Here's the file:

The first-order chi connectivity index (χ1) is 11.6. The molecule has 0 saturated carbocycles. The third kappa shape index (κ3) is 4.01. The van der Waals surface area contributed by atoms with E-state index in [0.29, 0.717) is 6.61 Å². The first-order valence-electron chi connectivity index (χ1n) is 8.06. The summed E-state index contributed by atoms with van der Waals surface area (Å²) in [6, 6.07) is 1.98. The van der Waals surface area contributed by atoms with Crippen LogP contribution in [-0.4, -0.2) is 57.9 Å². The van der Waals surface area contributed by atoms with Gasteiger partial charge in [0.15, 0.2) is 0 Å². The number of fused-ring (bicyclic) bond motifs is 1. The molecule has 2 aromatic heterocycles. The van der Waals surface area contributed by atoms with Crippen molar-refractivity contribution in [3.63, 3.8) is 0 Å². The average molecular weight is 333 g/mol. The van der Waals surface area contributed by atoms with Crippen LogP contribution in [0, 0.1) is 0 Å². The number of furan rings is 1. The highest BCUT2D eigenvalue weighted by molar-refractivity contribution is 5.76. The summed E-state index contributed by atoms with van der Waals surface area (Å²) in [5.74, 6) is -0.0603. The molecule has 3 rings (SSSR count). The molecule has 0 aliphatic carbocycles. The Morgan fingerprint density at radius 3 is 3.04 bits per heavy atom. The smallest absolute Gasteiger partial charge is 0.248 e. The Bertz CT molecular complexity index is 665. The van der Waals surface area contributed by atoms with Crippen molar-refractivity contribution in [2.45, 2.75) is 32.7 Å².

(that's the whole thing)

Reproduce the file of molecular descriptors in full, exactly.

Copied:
The first-order chi connectivity index (χ1) is 11.6. The molecule has 0 saturated carbocycles. The third kappa shape index (κ3) is 4.01. The van der Waals surface area contributed by atoms with E-state index in [0.29, 0.717) is 6.61 Å². The first-order valence-electron chi connectivity index (χ1n) is 8.06. The summed E-state index contributed by atoms with van der Waals surface area (Å²) in [6, 6.07) is 1.98. The van der Waals surface area contributed by atoms with Crippen LogP contribution in [-0.4, -0.2) is 57.9 Å². The van der Waals surface area contributed by atoms with Gasteiger partial charge in [0.15, 0.2) is 0 Å². The number of fused-ring (bicyclic) bond motifs is 1. The molecule has 2 aromatic heterocycles. The van der Waals surface area contributed by atoms with Crippen molar-refractivity contribution in [3.63, 3.8) is 0 Å². The average molecular weight is 333 g/mol. The van der Waals surface area contributed by atoms with Crippen LogP contribution in [0, 0.1) is 0 Å². The number of furan rings is 1. The highest BCUT2D eigenvalue weighted by molar-refractivity contribution is 5.76. The summed E-state index contributed by atoms with van der Waals surface area (Å²) in [5.74, 6) is -0.0603. The molecule has 3 rings (SSSR count). The molecule has 0 aliphatic carbocycles. The Morgan fingerprint density at radius 3 is 3.04 bits per heavy atom. The smallest absolute Gasteiger partial charge is 0.248 e. The Bertz CT molecular complexity index is 665. The van der Waals surface area contributed by atoms with Crippen molar-refractivity contribution in [2.45, 2.75) is 32.7 Å².